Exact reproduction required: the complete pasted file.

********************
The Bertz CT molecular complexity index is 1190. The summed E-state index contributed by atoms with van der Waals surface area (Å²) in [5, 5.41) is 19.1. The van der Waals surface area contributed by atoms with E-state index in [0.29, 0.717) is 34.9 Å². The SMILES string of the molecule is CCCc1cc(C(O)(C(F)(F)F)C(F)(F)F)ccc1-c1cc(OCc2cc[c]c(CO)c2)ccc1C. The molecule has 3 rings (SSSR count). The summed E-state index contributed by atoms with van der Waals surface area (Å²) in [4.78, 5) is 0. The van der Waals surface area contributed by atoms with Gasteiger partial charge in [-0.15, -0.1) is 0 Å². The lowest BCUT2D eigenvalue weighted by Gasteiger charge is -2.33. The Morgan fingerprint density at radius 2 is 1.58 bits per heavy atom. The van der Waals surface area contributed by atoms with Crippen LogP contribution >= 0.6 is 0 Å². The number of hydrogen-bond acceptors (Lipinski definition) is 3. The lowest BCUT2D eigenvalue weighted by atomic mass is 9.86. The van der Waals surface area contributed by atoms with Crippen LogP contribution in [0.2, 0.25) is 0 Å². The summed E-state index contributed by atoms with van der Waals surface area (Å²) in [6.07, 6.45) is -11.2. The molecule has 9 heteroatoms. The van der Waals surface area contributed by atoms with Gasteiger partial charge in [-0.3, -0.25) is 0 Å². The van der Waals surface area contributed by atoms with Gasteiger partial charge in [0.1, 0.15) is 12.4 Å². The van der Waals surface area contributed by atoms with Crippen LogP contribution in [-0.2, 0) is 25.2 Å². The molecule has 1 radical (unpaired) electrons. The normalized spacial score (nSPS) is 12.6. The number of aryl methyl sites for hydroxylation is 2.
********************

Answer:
The Bertz CT molecular complexity index is 1190. The summed E-state index contributed by atoms with van der Waals surface area (Å²) in [5, 5.41) is 19.1. The van der Waals surface area contributed by atoms with E-state index in [0.29, 0.717) is 34.9 Å². The SMILES string of the molecule is CCCc1cc(C(O)(C(F)(F)F)C(F)(F)F)ccc1-c1cc(OCc2cc[c]c(CO)c2)ccc1C. The molecule has 3 rings (SSSR count). The summed E-state index contributed by atoms with van der Waals surface area (Å²) in [4.78, 5) is 0. The van der Waals surface area contributed by atoms with Gasteiger partial charge in [-0.15, -0.1) is 0 Å². The lowest BCUT2D eigenvalue weighted by Gasteiger charge is -2.33. The Morgan fingerprint density at radius 2 is 1.58 bits per heavy atom. The van der Waals surface area contributed by atoms with Crippen LogP contribution >= 0.6 is 0 Å². The number of hydrogen-bond acceptors (Lipinski definition) is 3. The lowest BCUT2D eigenvalue weighted by atomic mass is 9.86. The van der Waals surface area contributed by atoms with Crippen LogP contribution in [0.2, 0.25) is 0 Å². The summed E-state index contributed by atoms with van der Waals surface area (Å²) in [6.07, 6.45) is -11.2. The molecule has 9 heteroatoms. The van der Waals surface area contributed by atoms with Gasteiger partial charge in [-0.3, -0.25) is 0 Å². The van der Waals surface area contributed by atoms with Gasteiger partial charge in [0.1, 0.15) is 12.4 Å². The van der Waals surface area contributed by atoms with Crippen LogP contribution in [-0.2, 0) is 25.2 Å². The molecule has 1 radical (unpaired) electrons. The normalized spacial score (nSPS) is 12.6. The number of aryl methyl sites for hydroxylation is 2.